A judge Feb. 21 praised two men who testified against the alleged killer of a 71-year-old gay man– before sentencing them to three and two years in prison for their roles in the 2000 incident.
San Diego Superior Court Judge Runston Maino reflected about the Aug. 23, 2000 killing of LeRay “Mac” Parkins, who was struck twice in the head with a baseball bat in a North Park alley.
“The sad thing is, the man who wielded the bat is not going to prison for that,” said Maino, referring to the release of Edward Brooks, 39, after two juries deadlocked.
Brooks was released from jail Jan. 27 by Judge David Gill after he granted the second mistrial. Two juries both deadlocked 9-3, once in favor of conviction, and the second in favor of acquittal.
Gill dismissed the murder case against Brooks, saying he didn’t think a third jury would be able to reach a verdict.
Lester Roshunn Bell, 39, pleaded guilty to voluntary manslaughter and Terrence Maurice Brown, 38, pleaded guilty to robbing Parkins. A murder charge was then dismissed against them.
Maino sentenced Brown to two years in prison. Because he has 744 days of jail credits, Brown should be released from jail soon.
Bell got three years in prison. Bell also has 744 days of jail credits, so he is likely to be paroled later this year since he has already served two years.
Bell and Brown testified that Brooks clubbed Parkins in the head with a baseball bat during a robbery. In 2018, a DNA test on the empty pockets of Parkins came back positive for Brooks’ DNA in three places. He was arrested in North Carolina.
Brooks testified he did take the wallet but he claimed Brown killed Parkins, not him. Brown testified he was the getaway driver and he never saw Parkins.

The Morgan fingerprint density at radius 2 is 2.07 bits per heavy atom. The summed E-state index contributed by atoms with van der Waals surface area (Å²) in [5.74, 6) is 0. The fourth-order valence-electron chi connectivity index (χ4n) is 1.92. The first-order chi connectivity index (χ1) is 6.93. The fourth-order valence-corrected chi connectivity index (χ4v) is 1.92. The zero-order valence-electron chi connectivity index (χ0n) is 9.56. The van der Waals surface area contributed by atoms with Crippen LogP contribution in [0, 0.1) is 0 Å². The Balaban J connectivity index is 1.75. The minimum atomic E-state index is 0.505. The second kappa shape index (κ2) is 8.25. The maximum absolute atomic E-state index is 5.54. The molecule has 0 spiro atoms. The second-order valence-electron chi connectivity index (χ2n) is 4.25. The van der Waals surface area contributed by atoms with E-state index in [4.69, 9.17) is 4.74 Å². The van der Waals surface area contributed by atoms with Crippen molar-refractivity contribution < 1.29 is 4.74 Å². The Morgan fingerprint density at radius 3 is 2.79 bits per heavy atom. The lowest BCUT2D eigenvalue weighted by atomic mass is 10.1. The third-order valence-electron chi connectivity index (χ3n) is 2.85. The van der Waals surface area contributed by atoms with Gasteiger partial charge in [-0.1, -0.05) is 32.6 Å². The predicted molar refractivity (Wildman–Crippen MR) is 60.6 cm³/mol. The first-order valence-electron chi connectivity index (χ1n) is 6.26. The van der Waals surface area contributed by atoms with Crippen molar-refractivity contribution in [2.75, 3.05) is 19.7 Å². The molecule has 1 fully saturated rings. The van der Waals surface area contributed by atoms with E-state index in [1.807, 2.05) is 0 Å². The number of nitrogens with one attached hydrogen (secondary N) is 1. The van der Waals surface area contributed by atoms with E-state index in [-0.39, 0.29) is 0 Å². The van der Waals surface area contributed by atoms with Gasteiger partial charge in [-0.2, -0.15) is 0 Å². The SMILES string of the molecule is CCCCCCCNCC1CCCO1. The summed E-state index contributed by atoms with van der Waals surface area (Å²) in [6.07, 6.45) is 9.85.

“I was very impressed by their testimony,” said Maino. “It was pretty straight forward. I thought the testimony at trial was so powerful.”
“Both Brown and Bell were entirely cooperative,” said Deputy District Attorney Christina Arrollado.
Cordell Hill, the victim’s lover of 20 years, asked the prosecutor to read his letter to the judge out loud.
“These men are responsible for shattering my life,” wrote Hill. “They gave me a life sentence.”
Brown turned to face Hill in the audience and apologized. “I’m ashamed to have ties to it,” added Brown.
A month after Parkins was robbed, Hill called police to report his credit card was used several times. Officers interviewed Bell’s ex-girlfriend, who testified at both trials, saying Bell asked her to run a credit card through her line at a clothing store. She recalled Bell, Brown, and a third man purchased clothing on Parkins’ credit card.
Bell’s attorney told the judge that Bell agreed to testify “knowing it was the right thing to do.”
“You testified against Mr. Brooks at considerable risk to yourself,” said Maino to Bell. “Thank you for your statement.”
A restitution hearing was set for March 27 to determine if Bell or Brown will have to re-pay for the money and credit cards taken from Parkins.
It’s ironic that Brooks admitted to stealing Parkins’ wallet in his testimony to jurors, but he won’t serve any time for it because the statute of limitations barred prosecutors from charging him with robbery.
Parkins was remembered by many people at the Metropolitan Community Church where he sang in the choir. Senior Pastor Dan Koeshall recalled Parkins as “having the most beautiful Irish tenor voice.”